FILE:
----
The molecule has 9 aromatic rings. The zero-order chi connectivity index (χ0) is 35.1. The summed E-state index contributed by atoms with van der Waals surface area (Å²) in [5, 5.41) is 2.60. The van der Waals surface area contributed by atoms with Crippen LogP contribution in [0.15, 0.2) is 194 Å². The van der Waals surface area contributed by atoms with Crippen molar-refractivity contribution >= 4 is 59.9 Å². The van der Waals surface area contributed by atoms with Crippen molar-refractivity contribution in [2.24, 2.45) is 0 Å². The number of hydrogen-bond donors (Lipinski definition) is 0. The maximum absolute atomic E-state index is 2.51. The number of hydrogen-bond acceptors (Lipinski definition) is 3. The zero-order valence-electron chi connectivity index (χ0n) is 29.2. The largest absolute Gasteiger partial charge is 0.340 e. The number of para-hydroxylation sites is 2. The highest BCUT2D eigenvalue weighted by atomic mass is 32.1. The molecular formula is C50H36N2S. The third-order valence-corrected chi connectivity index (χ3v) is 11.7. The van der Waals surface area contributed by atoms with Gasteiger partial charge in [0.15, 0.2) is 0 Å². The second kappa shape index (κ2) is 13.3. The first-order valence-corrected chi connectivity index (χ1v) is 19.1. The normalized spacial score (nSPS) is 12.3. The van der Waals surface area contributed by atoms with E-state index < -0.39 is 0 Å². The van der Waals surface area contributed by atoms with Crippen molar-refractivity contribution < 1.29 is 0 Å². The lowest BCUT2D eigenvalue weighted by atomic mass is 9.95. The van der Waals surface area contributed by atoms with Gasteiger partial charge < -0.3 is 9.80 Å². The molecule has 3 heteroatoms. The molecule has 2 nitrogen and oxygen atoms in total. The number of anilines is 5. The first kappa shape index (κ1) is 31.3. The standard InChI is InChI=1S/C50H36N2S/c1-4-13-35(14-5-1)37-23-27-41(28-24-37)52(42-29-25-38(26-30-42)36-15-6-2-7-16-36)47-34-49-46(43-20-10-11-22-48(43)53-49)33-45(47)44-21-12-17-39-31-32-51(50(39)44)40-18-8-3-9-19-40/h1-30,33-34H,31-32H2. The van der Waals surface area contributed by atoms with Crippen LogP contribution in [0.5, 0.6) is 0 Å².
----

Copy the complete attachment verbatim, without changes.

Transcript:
The molecule has 9 aromatic rings. The zero-order chi connectivity index (χ0) is 35.1. The summed E-state index contributed by atoms with van der Waals surface area (Å²) in [5, 5.41) is 2.60. The van der Waals surface area contributed by atoms with Crippen LogP contribution in [0.15, 0.2) is 194 Å². The van der Waals surface area contributed by atoms with Crippen molar-refractivity contribution >= 4 is 59.9 Å². The van der Waals surface area contributed by atoms with Crippen molar-refractivity contribution in [2.24, 2.45) is 0 Å². The number of hydrogen-bond donors (Lipinski definition) is 0. The maximum absolute atomic E-state index is 2.51. The number of hydrogen-bond acceptors (Lipinski definition) is 3. The zero-order valence-electron chi connectivity index (χ0n) is 29.2. The largest absolute Gasteiger partial charge is 0.340 e. The number of para-hydroxylation sites is 2. The highest BCUT2D eigenvalue weighted by atomic mass is 32.1. The molecular formula is C50H36N2S. The third-order valence-corrected chi connectivity index (χ3v) is 11.7. The van der Waals surface area contributed by atoms with Gasteiger partial charge in [0.15, 0.2) is 0 Å². The second kappa shape index (κ2) is 13.3. The first-order valence-corrected chi connectivity index (χ1v) is 19.1. The normalized spacial score (nSPS) is 12.3. The van der Waals surface area contributed by atoms with E-state index < -0.39 is 0 Å². The van der Waals surface area contributed by atoms with Crippen molar-refractivity contribution < 1.29 is 0 Å². The lowest BCUT2D eigenvalue weighted by atomic mass is 9.95. The van der Waals surface area contributed by atoms with Gasteiger partial charge < -0.3 is 9.80 Å². The molecule has 3 heteroatoms. The molecule has 2 nitrogen and oxygen atoms in total. The number of anilines is 5. The first kappa shape index (κ1) is 31.3. The standard InChI is InChI=1S/C50H36N2S/c1-4-13-35(14-5-1)37-23-27-41(28-24-37)52(42-29-25-38(26-30-42)36-15-6-2-7-16-36)47-34-49-46(43-20-10-11-22-48(43)53-49)33-45(47)44-21-12-17-39-31-32-51(50(39)44)40-18-8-3-9-19-40/h1-30,33-34H,31-32H2. The van der Waals surface area contributed by atoms with Crippen LogP contribution in [0.5, 0.6) is 0 Å².